Tip: Make sure your local listings are claimed and your site is mobile-ready so you show up well on smart phones. Offer extended hours and convenience in the form of delivery, customization, or other ways to make the consumer’s last-minute thoughtlessness appear more thoughtful (at a premium).

    The Holiday Entertainer

    “’Tis the season to entertain!”

    • Hosts holiday gatherings for colleagues, groups, friends, and family
    • Appreciates a well-decked holiday home for guests to enjoy
    • Searches online for party themes, décor, food, and beverage ideas to delight
    • A busy social calendar means less time for shopping and errands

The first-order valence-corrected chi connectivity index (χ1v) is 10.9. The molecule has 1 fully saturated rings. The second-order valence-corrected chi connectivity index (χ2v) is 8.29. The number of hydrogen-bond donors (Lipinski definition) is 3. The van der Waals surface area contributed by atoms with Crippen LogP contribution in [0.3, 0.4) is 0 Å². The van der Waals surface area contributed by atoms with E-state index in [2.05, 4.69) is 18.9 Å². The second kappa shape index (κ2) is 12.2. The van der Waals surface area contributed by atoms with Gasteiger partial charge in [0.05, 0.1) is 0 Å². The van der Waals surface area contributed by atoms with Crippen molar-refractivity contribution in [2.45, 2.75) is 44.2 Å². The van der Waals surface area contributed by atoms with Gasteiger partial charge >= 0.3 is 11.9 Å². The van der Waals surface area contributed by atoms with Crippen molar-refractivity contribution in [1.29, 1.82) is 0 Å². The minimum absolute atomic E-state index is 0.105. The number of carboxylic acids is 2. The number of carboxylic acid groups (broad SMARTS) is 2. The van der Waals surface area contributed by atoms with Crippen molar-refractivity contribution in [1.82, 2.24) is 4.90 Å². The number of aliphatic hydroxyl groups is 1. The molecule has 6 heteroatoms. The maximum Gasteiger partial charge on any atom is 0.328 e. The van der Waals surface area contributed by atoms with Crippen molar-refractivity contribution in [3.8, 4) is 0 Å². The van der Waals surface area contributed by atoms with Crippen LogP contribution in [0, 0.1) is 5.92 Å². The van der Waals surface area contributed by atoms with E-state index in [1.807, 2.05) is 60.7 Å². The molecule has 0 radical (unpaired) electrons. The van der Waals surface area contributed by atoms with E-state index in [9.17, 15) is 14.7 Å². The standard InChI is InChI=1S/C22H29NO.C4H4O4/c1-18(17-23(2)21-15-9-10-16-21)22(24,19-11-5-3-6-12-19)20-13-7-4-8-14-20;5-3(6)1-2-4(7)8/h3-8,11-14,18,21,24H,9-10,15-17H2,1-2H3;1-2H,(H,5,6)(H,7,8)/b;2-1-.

91% of Americans made festivity-related purchases during the holidays for items such as holiday food, décor, or alcoholic beverages.

    Tip: Appeal to these shoppers by offering seasonal services like Christmas light hanging, valet services, party catering, and maid services. Target online shopping and convenience offers to these time-strapped shoppers to help them stay on top of gift giving.

    About the Author

    Tiffany Monhollon shares practical tips and insights about reaching consumers across the web as a blogger for ReachLocal. Follow her on Twitter and Google+.